Stability of gamma-valerolactone under neutral, acidic, and basic conditions

Claire Yuet Yan Wong, Alex Wing Tat Choi, Matthew Y. Lui, Bálint Fridrich, Attila K. Horváth, László T. Mika, István T. Horváth

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Dry gamma-valerolactone (GVL) is stable for several weeks at 150 °C and its thermal decomposition only proceeds in the presence of appropriate catalysts. Since GVL does not react with water up to 60 °C for several weeks, it could be used as a green solvent at mild conditions. At higher temperatures, GVL reacts with water to form 4-hydroxyvaleric acid (4-HVA) and reaches the equilibrium in a few days at 100 °C. Aqueous solutions of acids (HCl and H2SO4) catalyze the ring opening of GVL even at room temperature, which leads to the establishment of an equilibrium between GVL, water, and 4-HVA. Although the 4-HVA concentration would be below 4 mol% in the presence of acids, it could be higher than the concentration of a reagent or a catalyst precursor, not to mention a catalytically active species. The latter could be especially worrisome as 4-HVA could be an excellent bi- or even a tri-dentate ligand for transition metals. Aqueous solution of bases (NaOH and NH4OH) also catalyzes the reversible ring opening of GVL. While in the case of NaOH, the product is the sodium salt of 4-hydroxyvalerate, the reversible reaction of GVL, with NH4OH results in the formation of 4-hydroxyvaleric amide. The reversible ring opening of (S)-GVL in the presence of HCl or NaOH has no effect on the stability of the chiral center.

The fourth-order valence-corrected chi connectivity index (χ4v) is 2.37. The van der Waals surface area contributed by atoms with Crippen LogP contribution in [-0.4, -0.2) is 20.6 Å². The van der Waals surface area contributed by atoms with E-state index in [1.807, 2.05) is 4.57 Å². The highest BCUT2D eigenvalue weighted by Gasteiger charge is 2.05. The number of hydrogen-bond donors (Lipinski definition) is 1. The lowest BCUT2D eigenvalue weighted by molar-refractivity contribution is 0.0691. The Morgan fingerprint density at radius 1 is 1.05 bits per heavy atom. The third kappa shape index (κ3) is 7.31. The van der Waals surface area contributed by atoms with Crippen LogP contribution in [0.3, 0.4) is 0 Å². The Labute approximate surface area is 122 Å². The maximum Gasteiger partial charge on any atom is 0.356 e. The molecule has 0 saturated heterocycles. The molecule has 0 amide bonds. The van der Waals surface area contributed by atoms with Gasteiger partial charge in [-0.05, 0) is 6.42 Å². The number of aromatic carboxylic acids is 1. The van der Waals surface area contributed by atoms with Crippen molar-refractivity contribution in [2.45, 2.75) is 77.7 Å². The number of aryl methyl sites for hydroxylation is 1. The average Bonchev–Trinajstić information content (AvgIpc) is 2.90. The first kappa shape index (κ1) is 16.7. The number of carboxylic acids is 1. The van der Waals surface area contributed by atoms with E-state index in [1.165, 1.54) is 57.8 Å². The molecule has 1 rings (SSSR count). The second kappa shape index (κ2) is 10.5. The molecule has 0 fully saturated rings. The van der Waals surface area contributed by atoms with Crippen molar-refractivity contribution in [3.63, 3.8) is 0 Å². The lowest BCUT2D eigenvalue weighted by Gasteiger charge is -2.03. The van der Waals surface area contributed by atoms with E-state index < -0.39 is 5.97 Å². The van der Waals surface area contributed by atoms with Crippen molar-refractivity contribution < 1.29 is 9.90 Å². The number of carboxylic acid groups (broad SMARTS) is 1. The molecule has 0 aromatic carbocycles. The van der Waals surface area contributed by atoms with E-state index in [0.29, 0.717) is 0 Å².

Original languageEnglish
Pages (from-to)423-429
Number of pages7
JournalStructural Chemistry
Issue number2
Publication statusPublished - Apr 1 2017



  • 4-hydroxy-valeric acid
  • Ammonium hydroxide
  • Equilibrium
  • Gamma-valerolactone
  • Hydrochloric acid
  • Solvents
  • Stability
  • Sulfuric acid
  • Water

ASJC Scopus subject areas

  • Condensed Matter Physics
  • Physical and Theoretical Chemistry

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